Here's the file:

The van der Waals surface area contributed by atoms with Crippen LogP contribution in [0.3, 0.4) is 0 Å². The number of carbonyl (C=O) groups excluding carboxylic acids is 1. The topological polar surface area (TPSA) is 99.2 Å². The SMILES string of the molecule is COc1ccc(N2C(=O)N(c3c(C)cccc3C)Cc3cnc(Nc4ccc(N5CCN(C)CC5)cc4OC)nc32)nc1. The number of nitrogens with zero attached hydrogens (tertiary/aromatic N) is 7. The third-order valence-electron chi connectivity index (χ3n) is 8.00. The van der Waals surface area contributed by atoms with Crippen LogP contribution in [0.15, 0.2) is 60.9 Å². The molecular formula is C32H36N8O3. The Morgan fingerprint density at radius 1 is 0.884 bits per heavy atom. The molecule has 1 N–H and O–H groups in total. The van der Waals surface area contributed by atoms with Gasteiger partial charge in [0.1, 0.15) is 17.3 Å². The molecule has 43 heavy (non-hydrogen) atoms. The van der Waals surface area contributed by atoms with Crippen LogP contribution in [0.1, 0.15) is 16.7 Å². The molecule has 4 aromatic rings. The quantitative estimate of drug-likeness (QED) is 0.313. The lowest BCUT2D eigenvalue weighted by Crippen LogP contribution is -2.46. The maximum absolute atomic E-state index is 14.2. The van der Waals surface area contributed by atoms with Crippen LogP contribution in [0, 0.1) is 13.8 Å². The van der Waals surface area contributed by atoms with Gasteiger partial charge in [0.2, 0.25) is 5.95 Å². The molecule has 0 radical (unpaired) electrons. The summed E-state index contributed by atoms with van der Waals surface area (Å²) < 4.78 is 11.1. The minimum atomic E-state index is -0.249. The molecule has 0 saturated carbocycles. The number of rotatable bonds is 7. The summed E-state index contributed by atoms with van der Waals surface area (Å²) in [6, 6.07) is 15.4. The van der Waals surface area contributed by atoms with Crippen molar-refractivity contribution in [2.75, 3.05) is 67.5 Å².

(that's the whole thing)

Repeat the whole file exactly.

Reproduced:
The van der Waals surface area contributed by atoms with Crippen LogP contribution in [0.3, 0.4) is 0 Å². The number of carbonyl (C=O) groups excluding carboxylic acids is 1. The topological polar surface area (TPSA) is 99.2 Å². The SMILES string of the molecule is COc1ccc(N2C(=O)N(c3c(C)cccc3C)Cc3cnc(Nc4ccc(N5CCN(C)CC5)cc4OC)nc32)nc1. The number of nitrogens with zero attached hydrogens (tertiary/aromatic N) is 7. The third-order valence-electron chi connectivity index (χ3n) is 8.00. The van der Waals surface area contributed by atoms with Crippen LogP contribution in [0.15, 0.2) is 60.9 Å². The molecular formula is C32H36N8O3. The Morgan fingerprint density at radius 1 is 0.884 bits per heavy atom. The molecule has 1 N–H and O–H groups in total. The van der Waals surface area contributed by atoms with Gasteiger partial charge in [0.1, 0.15) is 17.3 Å². The molecule has 43 heavy (non-hydrogen) atoms. The van der Waals surface area contributed by atoms with Crippen LogP contribution in [0.1, 0.15) is 16.7 Å². The molecule has 4 aromatic rings. The quantitative estimate of drug-likeness (QED) is 0.313. The lowest BCUT2D eigenvalue weighted by Crippen LogP contribution is -2.46. The maximum absolute atomic E-state index is 14.2. The van der Waals surface area contributed by atoms with Crippen LogP contribution in [0, 0.1) is 13.8 Å². The van der Waals surface area contributed by atoms with Gasteiger partial charge in [0.2, 0.25) is 5.95 Å². The molecule has 0 radical (unpaired) electrons. The summed E-state index contributed by atoms with van der Waals surface area (Å²) < 4.78 is 11.1. The minimum atomic E-state index is -0.249. The molecule has 0 saturated carbocycles. The number of rotatable bonds is 7. The summed E-state index contributed by atoms with van der Waals surface area (Å²) in [6, 6.07) is 15.4. The van der Waals surface area contributed by atoms with Crippen molar-refractivity contribution in [2.75, 3.05) is 67.5 Å².